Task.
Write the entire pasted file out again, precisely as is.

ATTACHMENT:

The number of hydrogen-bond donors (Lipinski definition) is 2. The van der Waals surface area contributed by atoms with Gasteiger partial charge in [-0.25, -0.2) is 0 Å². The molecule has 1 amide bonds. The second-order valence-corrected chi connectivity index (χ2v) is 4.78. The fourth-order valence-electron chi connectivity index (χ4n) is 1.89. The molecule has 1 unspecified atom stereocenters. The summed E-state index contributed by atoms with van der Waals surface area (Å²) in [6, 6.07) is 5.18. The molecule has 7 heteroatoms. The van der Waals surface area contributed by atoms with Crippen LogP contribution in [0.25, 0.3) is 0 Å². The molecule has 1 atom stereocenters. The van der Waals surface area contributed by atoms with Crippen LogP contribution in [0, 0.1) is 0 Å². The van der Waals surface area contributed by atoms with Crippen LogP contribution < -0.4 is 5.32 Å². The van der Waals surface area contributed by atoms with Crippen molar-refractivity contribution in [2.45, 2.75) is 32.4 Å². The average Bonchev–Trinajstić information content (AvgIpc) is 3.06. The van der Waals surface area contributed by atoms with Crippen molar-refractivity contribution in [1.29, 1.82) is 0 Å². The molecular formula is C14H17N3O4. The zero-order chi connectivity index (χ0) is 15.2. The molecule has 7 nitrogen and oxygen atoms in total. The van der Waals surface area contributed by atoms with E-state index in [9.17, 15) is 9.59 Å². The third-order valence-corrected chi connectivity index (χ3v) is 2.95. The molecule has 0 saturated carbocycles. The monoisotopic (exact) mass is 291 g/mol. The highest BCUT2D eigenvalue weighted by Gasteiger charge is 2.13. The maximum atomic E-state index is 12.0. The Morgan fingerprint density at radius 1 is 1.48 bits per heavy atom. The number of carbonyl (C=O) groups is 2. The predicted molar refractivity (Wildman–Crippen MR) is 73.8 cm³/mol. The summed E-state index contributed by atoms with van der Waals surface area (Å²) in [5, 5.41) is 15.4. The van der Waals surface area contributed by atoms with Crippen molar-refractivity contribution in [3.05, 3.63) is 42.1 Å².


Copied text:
The number of hydrogen-bond donors (Lipinski definition) is 2. The van der Waals surface area contributed by atoms with Gasteiger partial charge in [-0.25, -0.2) is 0 Å². The molecule has 1 amide bonds. The second-order valence-corrected chi connectivity index (χ2v) is 4.78. The fourth-order valence-electron chi connectivity index (χ4n) is 1.89. The molecule has 1 unspecified atom stereocenters. The summed E-state index contributed by atoms with van der Waals surface area (Å²) in [6, 6.07) is 5.18. The molecule has 7 heteroatoms. The van der Waals surface area contributed by atoms with Crippen LogP contribution in [0.25, 0.3) is 0 Å². The molecule has 1 atom stereocenters. The van der Waals surface area contributed by atoms with Crippen LogP contribution in [0, 0.1) is 0 Å². The van der Waals surface area contributed by atoms with Crippen LogP contribution < -0.4 is 5.32 Å². The van der Waals surface area contributed by atoms with Crippen molar-refractivity contribution in [2.45, 2.75) is 32.4 Å². The average Bonchev–Trinajstić information content (AvgIpc) is 3.06. The van der Waals surface area contributed by atoms with Crippen molar-refractivity contribution in [1.29, 1.82) is 0 Å². The molecular formula is C14H17N3O4. The zero-order chi connectivity index (χ0) is 15.2. The molecule has 7 nitrogen and oxygen atoms in total. The van der Waals surface area contributed by atoms with E-state index in [9.17, 15) is 9.59 Å². The third-order valence-corrected chi connectivity index (χ3v) is 2.95. The molecule has 0 saturated carbocycles. The monoisotopic (exact) mass is 291 g/mol. The highest BCUT2D eigenvalue weighted by Gasteiger charge is 2.13. The maximum atomic E-state index is 12.0. The Morgan fingerprint density at radius 1 is 1.48 bits per heavy atom. The number of carbonyl (C=O) groups is 2. The predicted molar refractivity (Wildman–Crippen MR) is 73.8 cm³/mol. The summed E-state index contributed by atoms with van der Waals surface area (Å²) in [5, 5.41) is 15.4. The van der Waals surface area contributed by atoms with Crippen molar-refractivity contribution in [3.05, 3.63) is 42.1 Å².